THE NEW BUSINESS ACQUISITION
Once the contracts have been signed and the money paid, it is at this point, the real work of amalgamating two businesses in to one commences. Unfortunately the work and resources required to accomplish this process is usually underestimated.
Instead of a seamless process, all sorts of problems arise and you usually find problems occur which causes your cashflow to decrease and expenses to increase.
So what type of problems are you likely to expect?
1 The first problem is coming to grips with the pre-existing payment patterns and arrangements of your newly acquired customers. Their payment conditions and payment patterns may be vastly different from those of your pre-existing customer group.
This then causes problems in your cashflow forecasting.
2 The lack of resources to service your expanded group of new and old customers on a day to day basis. This may occur because of unexpected complexities in supply or the expectations of the new customers coupled with the usual expectations of your pre-existing customers.
3 Mutually acceptable terms of trade need to be negotiated with the new customer group.
4 Almost certainly, there will be "hidden surprises" in the acquired Debtor's Ledger. For example it is not unusual to find large numbers of unprocessed credit claims, there may be "dead accounts" waiting for bad debt write off, unresolved customer disputes not yet recorded for review and processing etc.
All these issues will require additional resources to fix.
5 Disputes increase as your sales team sell at different rates, different quantities, or on delivery terms at variance to that expected by your new customers.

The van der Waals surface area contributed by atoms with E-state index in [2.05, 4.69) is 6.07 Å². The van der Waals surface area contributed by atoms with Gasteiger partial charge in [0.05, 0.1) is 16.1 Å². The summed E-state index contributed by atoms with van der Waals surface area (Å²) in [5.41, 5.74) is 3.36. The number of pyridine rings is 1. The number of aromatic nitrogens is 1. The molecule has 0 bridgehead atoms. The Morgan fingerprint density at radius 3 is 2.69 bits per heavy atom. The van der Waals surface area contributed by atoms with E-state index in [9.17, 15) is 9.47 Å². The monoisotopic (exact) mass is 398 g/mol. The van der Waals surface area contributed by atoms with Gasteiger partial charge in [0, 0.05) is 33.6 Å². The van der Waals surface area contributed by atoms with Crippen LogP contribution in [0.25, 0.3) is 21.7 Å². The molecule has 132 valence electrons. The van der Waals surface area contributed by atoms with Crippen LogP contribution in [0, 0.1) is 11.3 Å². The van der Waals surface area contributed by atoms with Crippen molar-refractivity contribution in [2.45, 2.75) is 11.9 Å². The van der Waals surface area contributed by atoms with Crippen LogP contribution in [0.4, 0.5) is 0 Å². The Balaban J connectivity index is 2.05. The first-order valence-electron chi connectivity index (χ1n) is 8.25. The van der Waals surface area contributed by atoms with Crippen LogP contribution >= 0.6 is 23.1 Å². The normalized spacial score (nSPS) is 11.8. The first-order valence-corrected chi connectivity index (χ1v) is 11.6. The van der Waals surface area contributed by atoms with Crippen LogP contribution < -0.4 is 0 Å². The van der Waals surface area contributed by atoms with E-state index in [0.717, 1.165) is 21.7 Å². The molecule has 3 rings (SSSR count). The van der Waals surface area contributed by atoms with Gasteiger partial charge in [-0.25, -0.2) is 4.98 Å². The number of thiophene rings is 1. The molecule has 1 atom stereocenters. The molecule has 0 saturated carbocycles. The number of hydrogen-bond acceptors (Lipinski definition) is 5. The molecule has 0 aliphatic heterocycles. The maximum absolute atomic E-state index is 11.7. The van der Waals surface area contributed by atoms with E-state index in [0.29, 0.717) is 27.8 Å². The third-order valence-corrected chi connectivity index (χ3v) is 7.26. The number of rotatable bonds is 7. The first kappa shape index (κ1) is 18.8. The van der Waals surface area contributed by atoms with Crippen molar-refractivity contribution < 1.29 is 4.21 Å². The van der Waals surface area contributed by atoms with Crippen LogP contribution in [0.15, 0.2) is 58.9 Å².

6 Suddenly cosy sales agreements not previously recorded or approved come to light which causes more problems for sales and accounts.
7 The expense in training the new employees in your business systems and to the level of expertise expected by your management.
8 The new employees come from a different business culture which may be vastly different from the organisational structure of the pre-existing business. This may cause complications if the new employees have high expectations which the new business cannot offer.
9 Key personnel leave after finding they do not like the way you do business and take their expertise with them. Furthermore, if you did not negotiate the payment of their accumulated entitlements properly when you took over the other business, they take your cash as well.
10 Management gets in to conflict as it is realised they do not have the cashflow and resources to resolve all the issues identified during the merger process. Large write-offs need to occur to pacify the new customers, or rid the business of liabilities of invoices which will never be paid.
However these write offs cause further conflicts as the business owners and managers do not see the write off of liabilities. They only see the loss of perceived assets. This further complicates the amalgamation of the two businesses.
There is no simple solution to any of these issues. However there are two simple decisions which can be made as part of the take-over process.
1 Acknowledge the merger will never be a simple as you image and always cost more than expected.
2 Be prepared with adequate cashflow and employees to resolve the unexpected issues which will impede the successful merger.
It is not Rhodes Scholar stuff; mergers always reveal unforseen problems not anticipated. Therefore I believe you should spend the dollars upfront to ensure you have the necessary resources to complete the merger as quickly and as efficiently as possible.
The alternative is to be always on the back-foot looking for extra cash and resources to get the work done later. Meanwhile, whilst those problems which could have been resolved the first time, keep re-occurring and causing more costs.
May you be paid today rather than tomorrow